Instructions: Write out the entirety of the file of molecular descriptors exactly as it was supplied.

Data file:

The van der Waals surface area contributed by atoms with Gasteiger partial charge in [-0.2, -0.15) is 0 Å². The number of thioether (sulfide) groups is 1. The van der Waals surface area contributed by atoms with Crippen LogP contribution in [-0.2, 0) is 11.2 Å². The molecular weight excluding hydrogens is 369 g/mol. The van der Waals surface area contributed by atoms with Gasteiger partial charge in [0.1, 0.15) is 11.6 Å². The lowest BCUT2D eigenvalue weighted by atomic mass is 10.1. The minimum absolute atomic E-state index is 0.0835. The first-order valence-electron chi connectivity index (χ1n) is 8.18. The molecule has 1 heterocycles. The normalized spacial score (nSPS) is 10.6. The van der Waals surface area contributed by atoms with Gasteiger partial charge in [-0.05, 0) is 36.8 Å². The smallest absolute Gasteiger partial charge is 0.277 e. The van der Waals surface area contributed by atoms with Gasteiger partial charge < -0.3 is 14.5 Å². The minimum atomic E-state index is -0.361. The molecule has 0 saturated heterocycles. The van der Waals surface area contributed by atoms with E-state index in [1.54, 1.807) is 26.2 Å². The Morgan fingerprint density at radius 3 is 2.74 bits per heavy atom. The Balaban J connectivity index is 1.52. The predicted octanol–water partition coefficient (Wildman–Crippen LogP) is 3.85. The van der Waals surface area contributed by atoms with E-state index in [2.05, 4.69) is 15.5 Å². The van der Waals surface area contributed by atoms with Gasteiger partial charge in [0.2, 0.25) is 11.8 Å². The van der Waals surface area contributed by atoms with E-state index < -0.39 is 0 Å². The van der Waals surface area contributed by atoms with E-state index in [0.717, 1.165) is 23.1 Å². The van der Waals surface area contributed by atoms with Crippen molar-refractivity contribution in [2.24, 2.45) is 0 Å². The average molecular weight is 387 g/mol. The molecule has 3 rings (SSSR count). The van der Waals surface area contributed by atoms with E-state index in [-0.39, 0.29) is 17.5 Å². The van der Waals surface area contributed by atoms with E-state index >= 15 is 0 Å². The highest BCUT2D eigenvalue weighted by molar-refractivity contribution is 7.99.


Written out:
The van der Waals surface area contributed by atoms with Gasteiger partial charge in [-0.2, -0.15) is 0 Å². The number of thioether (sulfide) groups is 1. The van der Waals surface area contributed by atoms with Crippen LogP contribution in [-0.2, 0) is 11.2 Å². The molecular weight excluding hydrogens is 369 g/mol. The van der Waals surface area contributed by atoms with Gasteiger partial charge in [0.1, 0.15) is 11.6 Å². The lowest BCUT2D eigenvalue weighted by atomic mass is 10.1. The minimum absolute atomic E-state index is 0.0835. The first-order valence-electron chi connectivity index (χ1n) is 8.18. The molecule has 1 heterocycles. The normalized spacial score (nSPS) is 10.6. The van der Waals surface area contributed by atoms with Gasteiger partial charge in [-0.05, 0) is 36.8 Å². The smallest absolute Gasteiger partial charge is 0.277 e. The van der Waals surface area contributed by atoms with Gasteiger partial charge < -0.3 is 14.5 Å². The minimum atomic E-state index is -0.361. The molecule has 0 saturated heterocycles. The van der Waals surface area contributed by atoms with E-state index in [1.54, 1.807) is 26.2 Å². The Morgan fingerprint density at radius 3 is 2.74 bits per heavy atom. The Balaban J connectivity index is 1.52. The predicted octanol–water partition coefficient (Wildman–Crippen LogP) is 3.85. The van der Waals surface area contributed by atoms with E-state index in [2.05, 4.69) is 15.5 Å². The van der Waals surface area contributed by atoms with Gasteiger partial charge in [0.2, 0.25) is 11.8 Å². The van der Waals surface area contributed by atoms with E-state index < -0.39 is 0 Å². The van der Waals surface area contributed by atoms with E-state index in [0.717, 1.165) is 23.1 Å². The van der Waals surface area contributed by atoms with Crippen molar-refractivity contribution in [2.24, 2.45) is 0 Å². The average molecular weight is 387 g/mol. The molecule has 3 rings (SSSR count). The van der Waals surface area contributed by atoms with E-state index in [-0.39, 0.29) is 17.5 Å². The van der Waals surface area contributed by atoms with E-state index >= 15 is 0 Å². The highest BCUT2D eigenvalue weighted by molar-refractivity contribution is 7.99.